Friday, April 27, 2012

Kindle Fire ... Good Enough?

Kindle Fire”
With Wi-Fi, Full Color 7" Multi-Touch Display

For those of us who remain “challenged” with today’s technology the Kindle Fire, as opposed to a “kindling fire” is a tablet styled version of’s Kindle e-Book Reader, in fact, you might simply call it a very small PC. Introduced on September 28, 2011, the Kindle Fire has a color 7-inch multi-touch screen with IPS technology and runs a forked version of Google’s Android operating system. The device includes access to the Amazon Appstore, streaming movies and TV shows, and in addition, Kindle’s e-books were made available on November 15, 2011.

The Kindle Fire retails for $199.00 US.  Analysts projected the device to be a strong competitor to Apple's iPad (16 GB Wi-Fi model) which sells for as much as $499.00 US.  Amazon’s business strategy or plan is to make money on the selling of digital content for the device, rather than through the sale of the Kindle Fire itself. Most market analysts agree that the plan’s working, as Kindle Fire has proven to be one of the few success stories for Android tablets; it sold an estimated 4 million units in the fourth quarter of 2011 alone, and it wasn’t released until the middle of November.

The Kindle Fire's external dimensions are 7.5 × 4.7 × 0.45 inch (190 × 120 × 11 mm), with the visible area of the screen a little smaller than a standard 4×6 inch photograph.

As implied above, customers received their first Kindle Fires on November 15, 2011, and during the following month of December, customers purchased over 1 million Kindle devices per week.

The device includes 8 GB of internal storage; described as being enough for 80 applications. That’s space enough for at least 10 movies, 800 songs or 6,000 books; you choose one of the three; or alternatively a combination of the three.  According to Amazon’s list of technical details, the Kindle Fire’s battery lasts for up to 8 hours of consecutive reading and up to 7.5 hours of video playback before recharging is needed.  Of the 8 GB of internal storage, approximately 6.5 GB are available for content.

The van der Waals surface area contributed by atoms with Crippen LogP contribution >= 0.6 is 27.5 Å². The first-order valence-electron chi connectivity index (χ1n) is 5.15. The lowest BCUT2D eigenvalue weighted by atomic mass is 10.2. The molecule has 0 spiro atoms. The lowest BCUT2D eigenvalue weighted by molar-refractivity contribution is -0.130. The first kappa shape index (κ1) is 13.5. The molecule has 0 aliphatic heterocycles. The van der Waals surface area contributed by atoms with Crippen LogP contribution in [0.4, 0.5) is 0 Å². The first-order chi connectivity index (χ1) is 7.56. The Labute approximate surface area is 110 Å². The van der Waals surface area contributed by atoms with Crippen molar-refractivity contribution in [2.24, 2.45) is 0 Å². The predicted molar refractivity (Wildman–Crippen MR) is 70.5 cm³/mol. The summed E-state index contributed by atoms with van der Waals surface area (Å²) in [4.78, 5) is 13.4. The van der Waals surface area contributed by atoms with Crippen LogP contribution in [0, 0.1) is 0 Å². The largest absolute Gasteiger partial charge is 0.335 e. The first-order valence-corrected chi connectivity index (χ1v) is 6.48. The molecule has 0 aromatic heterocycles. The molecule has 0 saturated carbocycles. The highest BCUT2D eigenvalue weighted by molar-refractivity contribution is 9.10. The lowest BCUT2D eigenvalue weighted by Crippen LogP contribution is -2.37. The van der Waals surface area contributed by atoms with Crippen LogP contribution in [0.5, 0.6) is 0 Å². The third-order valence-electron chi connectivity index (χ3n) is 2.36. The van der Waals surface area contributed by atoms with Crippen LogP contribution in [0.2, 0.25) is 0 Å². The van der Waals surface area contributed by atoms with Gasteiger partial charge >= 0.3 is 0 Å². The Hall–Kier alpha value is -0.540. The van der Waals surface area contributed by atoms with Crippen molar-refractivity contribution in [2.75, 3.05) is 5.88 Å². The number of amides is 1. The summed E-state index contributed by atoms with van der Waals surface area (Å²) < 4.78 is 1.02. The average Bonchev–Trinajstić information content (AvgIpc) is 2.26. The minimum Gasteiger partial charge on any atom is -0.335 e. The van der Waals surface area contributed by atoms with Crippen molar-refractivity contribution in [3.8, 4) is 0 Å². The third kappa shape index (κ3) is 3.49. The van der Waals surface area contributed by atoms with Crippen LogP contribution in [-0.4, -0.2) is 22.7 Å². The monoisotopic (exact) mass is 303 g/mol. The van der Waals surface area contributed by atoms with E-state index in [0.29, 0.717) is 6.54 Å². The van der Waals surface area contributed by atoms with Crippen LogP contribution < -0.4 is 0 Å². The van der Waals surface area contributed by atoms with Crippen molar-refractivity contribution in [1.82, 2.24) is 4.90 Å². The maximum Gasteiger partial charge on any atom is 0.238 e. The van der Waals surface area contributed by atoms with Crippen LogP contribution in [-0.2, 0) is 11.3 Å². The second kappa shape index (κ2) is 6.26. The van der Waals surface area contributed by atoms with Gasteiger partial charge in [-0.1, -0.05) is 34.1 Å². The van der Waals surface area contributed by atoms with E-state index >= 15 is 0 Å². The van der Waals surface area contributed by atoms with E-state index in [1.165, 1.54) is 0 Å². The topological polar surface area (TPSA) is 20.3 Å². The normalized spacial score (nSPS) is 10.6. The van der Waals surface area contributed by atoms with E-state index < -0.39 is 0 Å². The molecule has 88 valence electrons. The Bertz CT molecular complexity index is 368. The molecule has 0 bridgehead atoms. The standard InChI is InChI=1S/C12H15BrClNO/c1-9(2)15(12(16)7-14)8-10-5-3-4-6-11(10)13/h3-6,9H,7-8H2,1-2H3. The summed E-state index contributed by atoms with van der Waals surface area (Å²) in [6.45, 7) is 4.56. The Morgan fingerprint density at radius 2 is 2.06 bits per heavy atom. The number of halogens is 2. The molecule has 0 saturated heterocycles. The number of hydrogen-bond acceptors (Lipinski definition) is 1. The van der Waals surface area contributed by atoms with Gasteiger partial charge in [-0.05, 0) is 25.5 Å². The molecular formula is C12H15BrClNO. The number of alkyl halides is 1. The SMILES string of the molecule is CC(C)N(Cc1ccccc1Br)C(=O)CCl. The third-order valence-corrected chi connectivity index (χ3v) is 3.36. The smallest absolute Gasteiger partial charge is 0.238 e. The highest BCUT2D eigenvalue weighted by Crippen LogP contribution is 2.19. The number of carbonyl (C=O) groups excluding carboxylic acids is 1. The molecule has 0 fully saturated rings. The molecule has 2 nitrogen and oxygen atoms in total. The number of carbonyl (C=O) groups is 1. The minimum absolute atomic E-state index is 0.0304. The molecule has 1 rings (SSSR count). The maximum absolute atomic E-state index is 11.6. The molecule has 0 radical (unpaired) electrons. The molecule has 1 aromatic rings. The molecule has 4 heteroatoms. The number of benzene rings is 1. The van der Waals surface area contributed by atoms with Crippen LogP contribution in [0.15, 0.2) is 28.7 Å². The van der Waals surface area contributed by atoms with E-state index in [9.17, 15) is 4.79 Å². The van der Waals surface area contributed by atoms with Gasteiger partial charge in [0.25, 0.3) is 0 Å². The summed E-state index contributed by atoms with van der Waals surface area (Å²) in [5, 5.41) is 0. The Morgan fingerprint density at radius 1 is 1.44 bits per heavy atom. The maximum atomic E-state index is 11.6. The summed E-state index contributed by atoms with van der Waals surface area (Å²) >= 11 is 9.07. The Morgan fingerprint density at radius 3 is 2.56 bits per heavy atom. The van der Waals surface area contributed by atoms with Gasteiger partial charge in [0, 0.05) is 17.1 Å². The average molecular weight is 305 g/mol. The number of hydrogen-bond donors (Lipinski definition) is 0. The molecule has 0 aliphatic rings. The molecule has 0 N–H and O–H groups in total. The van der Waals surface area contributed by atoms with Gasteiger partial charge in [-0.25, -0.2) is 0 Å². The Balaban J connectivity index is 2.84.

With the Kindle Fire, you can read e-books using Amazon’s Kindle software, download Android apps and games using Amazon’s Appstore, purchase music using Amazon’s MP3 store, and watch videos using Amazon’s video on-demand and download services. 

Many basic features are covered, as well. You can browse the Web, e-mail your friends, read common document files (including Word, Excel, PowerPoint and others), view photos, and listen to stored music files.  In addition, there’s a common Micro-USB connection on the bottom of the Kindle Fire which allows you to easily connect to any Mac or PC which allows the easy transfer whatever content you may want.

If there’s a down side for software, it’s that you’re limited to the Amazon way of doing things though. You can download third-party apps, but they come via Amazon’s app store.  The “unspoken” deal you’re making with Amazon here is that in exchange for an inexpensive computer tablet, you’re agreeing to get your apps, your games, your books, your music, and your videos through Amazon services.

Nonetheless it's a benevolent dictatorship, and to be fair Apple runs its iPod Tablet the same way.  The good news is that Amazon’s services don't suck. Their music store for example is absolutely on par with iTunes in terms of selection, and their prices are cheaper in nearly every case. 

To seal the deal, The Kindle Fire’s video menu ties directly in with Amazon’s digital video store, offering an impressive selection of movie rentals, downloads, and TV shows.  Just like the iPad, Amazon is receptive to the idea that offering competing services in this arena, such as Netflix, Hulu Plus, Rhapsody, Pandora, and others is just good business.

You can’t make a $199 tablet without cutting some corners, and Amazon cut plenty of them. Fortunately however, the company used a scalpel instead of a ‘Texas’ chainsaw.  However some omissions are obvious. To name a few, there’s no GPS, no cameras, no microphone, no compass, no gyro sensor, no calendar, and no card slot for extra memory. If there’s a deal breaker in that list, so be it.

In summation, the Kindle Fire marks an important milestone in the history of Android tablets. It can be said that the industry has been competing with Apple for acknowledgement of the fastest, thinnest, and the most feature-packed tablet, but Amazon has started its own race to make the first “good enough” tablet at a price best described as ‘game-changing’.

Sources:                                                                 ;continue                                                                                                                  

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